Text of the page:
Sex-based differences in outcomes among surgically treated patients with HPV-related oropharyngeal squamous cell carcinoma

Justin R. Shinn, Ryan M. Carey, Leila J. Mady, David Shimunov, Harman S. Parhar, Steven B. Cannady, Karthik Rajasekaran, John N. Lukens, Alexander Lin, Samuel Swisher-McClure, Roger B. Cohen, Joshua M. Bauml, Christopher H. Rassekh, Jason G. Newman, Ara A. Chalian, Devraj Basu, Gregory S. Weinstein, Robert M. Brody

Research output: Contribution to journalArticlepeer-review

3 Scopus citations


Objectives: Sex differences in surgically treated HPV-associated oropharyngeal squamous cell carcinoma are not defined due to the low number of affected women. We explored the oncologic outcomes of men and women with p16-positive oropharyngeal squamous cell carinoma treated with primary surgery. Materials and Methods: Retrospective analysis of patients with HPV-related oropharyngeal cancer treated with surgery and pathology guided adjuvant therapy from 2007 to 2017. Primary end point was recurrence-free and overall survival. Results: Of 468 men (86.7%) and 72 women (13.3%), women presented more often with clinical N0 nodal disease (25% vs 12.2%). There were no differences in adverse pathologic features or T stage, although women were more likely to present with N0 disease (16.7% vs 10%), less N2 disease (6.9% vs 17.7%, p = 0.03), and more stage I disease (88.9% vs 75%). As a result, women were more likely to undergo surgery alone (30.6% vs 14.1%) while men were more likely to require adjuvant radiation therapy (47.2% vs 36.1%). Four women (5.6%) and 30 men (6.4%, p = 0.8) died during follow-up. Multivariate analysis controlling for age, sex, treatment, and pathologic stage demonstrated no differences in overall survival between men and women. There were no differences in recurrence-free or overall survival between men and women at two and five years. Conclusions: Although women undergoing transoral robotic surgery for HPV+ oropharyngeal squamous cell carcinoma may have less advanced disease, upfront surgery with pathology-guided adjuvant therapy produces similar oncologic results in men and women while accounting for disease burden.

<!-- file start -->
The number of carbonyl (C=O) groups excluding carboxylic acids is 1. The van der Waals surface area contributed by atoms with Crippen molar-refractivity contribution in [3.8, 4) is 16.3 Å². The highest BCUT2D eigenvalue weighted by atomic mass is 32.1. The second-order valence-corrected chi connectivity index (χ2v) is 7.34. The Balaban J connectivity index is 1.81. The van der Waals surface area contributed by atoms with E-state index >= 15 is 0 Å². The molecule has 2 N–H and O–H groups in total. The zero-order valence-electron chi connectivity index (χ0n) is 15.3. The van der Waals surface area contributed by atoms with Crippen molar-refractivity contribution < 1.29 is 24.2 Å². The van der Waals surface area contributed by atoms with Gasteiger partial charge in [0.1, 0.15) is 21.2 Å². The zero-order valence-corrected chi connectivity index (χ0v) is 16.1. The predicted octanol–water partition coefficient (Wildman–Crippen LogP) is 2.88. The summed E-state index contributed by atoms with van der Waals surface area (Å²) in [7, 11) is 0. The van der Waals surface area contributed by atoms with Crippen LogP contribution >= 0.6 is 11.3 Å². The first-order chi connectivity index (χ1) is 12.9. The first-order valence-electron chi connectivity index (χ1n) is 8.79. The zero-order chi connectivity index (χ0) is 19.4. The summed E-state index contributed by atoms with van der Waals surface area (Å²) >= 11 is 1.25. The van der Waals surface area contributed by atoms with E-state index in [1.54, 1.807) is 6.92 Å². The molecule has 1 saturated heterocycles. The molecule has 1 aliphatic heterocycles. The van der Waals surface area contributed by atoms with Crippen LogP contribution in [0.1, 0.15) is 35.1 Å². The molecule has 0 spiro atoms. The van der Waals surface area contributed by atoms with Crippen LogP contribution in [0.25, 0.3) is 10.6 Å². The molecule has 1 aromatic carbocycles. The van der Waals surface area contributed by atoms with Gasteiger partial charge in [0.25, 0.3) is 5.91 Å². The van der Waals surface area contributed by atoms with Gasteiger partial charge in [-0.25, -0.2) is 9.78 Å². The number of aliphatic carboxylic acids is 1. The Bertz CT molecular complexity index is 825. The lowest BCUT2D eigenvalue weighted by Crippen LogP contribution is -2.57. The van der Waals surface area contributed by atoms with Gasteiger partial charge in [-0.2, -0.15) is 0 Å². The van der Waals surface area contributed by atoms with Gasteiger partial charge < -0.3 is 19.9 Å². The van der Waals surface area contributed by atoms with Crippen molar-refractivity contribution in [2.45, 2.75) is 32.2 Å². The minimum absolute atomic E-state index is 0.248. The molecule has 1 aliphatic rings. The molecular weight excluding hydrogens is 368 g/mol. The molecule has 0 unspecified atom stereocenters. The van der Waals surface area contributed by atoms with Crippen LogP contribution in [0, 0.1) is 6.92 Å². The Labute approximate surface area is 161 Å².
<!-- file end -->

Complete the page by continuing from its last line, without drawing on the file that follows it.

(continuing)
Original languageEnglish (US)
Article number105570
JournalOral Oncology
StatePublished - Dec 2021
Externally publishedYes


  • Gender
  • HPV
  • Human papillomavirus
  • Oropharyngeal cancer
  • Outcomes
  • P16
  • Robotic surgery
  • Sex

ASJC Scopus subject areas

  • Oral Surgery
  • Oncology
  • Cancer Research


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